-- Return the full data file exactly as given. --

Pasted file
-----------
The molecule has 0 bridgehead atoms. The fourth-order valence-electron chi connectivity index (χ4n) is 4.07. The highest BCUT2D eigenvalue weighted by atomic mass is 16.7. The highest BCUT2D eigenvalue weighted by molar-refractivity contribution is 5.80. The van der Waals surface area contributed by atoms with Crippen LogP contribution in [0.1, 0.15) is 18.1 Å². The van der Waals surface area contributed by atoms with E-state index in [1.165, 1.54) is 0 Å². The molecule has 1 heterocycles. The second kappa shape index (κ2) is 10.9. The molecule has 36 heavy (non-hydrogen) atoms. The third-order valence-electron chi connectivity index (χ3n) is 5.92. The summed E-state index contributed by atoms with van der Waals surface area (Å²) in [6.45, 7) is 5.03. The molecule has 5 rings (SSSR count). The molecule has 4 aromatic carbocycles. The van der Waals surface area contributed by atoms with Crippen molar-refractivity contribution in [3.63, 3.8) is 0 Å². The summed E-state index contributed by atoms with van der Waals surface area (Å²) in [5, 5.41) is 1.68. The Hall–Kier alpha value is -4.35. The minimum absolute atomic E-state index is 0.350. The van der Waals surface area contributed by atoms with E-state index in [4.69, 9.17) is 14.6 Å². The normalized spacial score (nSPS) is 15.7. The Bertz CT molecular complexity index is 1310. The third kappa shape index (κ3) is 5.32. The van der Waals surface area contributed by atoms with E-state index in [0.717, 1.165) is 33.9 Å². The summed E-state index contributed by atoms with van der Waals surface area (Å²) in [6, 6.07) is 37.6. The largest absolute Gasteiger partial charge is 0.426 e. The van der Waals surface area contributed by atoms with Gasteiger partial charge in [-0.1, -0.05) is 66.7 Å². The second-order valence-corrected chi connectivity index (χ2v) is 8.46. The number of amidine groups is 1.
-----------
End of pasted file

The molecule has 0 bridgehead atoms. The fourth-order valence-electron chi connectivity index (χ4n) is 4.07. The highest BCUT2D eigenvalue weighted by atomic mass is 16.7. The highest BCUT2D eigenvalue weighted by molar-refractivity contribution is 5.80. The van der Waals surface area contributed by atoms with Crippen LogP contribution in [0.1, 0.15) is 18.1 Å². The van der Waals surface area contributed by atoms with E-state index in [1.165, 1.54) is 0 Å². The molecule has 1 heterocycles. The second kappa shape index (κ2) is 10.9. The molecule has 36 heavy (non-hydrogen) atoms. The third-order valence-electron chi connectivity index (χ3n) is 5.92. The summed E-state index contributed by atoms with van der Waals surface area (Å²) in [6.45, 7) is 5.03. The molecule has 5 rings (SSSR count). The molecule has 4 aromatic carbocycles. The van der Waals surface area contributed by atoms with Crippen molar-refractivity contribution in [3.63, 3.8) is 0 Å². The summed E-state index contributed by atoms with van der Waals surface area (Å²) in [5, 5.41) is 1.68. The Hall–Kier alpha value is -4.35. The minimum absolute atomic E-state index is 0.350. The van der Waals surface area contributed by atoms with E-state index in [4.69, 9.17) is 14.6 Å². The normalized spacial score (nSPS) is 15.7. The Bertz CT molecular complexity index is 1310. The third kappa shape index (κ3) is 5.32. The van der Waals surface area contributed by atoms with E-state index in [0.717, 1.165) is 33.9 Å². The summed E-state index contributed by atoms with van der Waals surface area (Å²) in [6, 6.07) is 37.6. The largest absolute Gasteiger partial charge is 0.426 e. The van der Waals surface area contributed by atoms with Gasteiger partial charge in [-0.1, -0.05) is 66.7 Å². The second-order valence-corrected chi connectivity index (χ2v) is 8.46. The number of amidine groups is 1.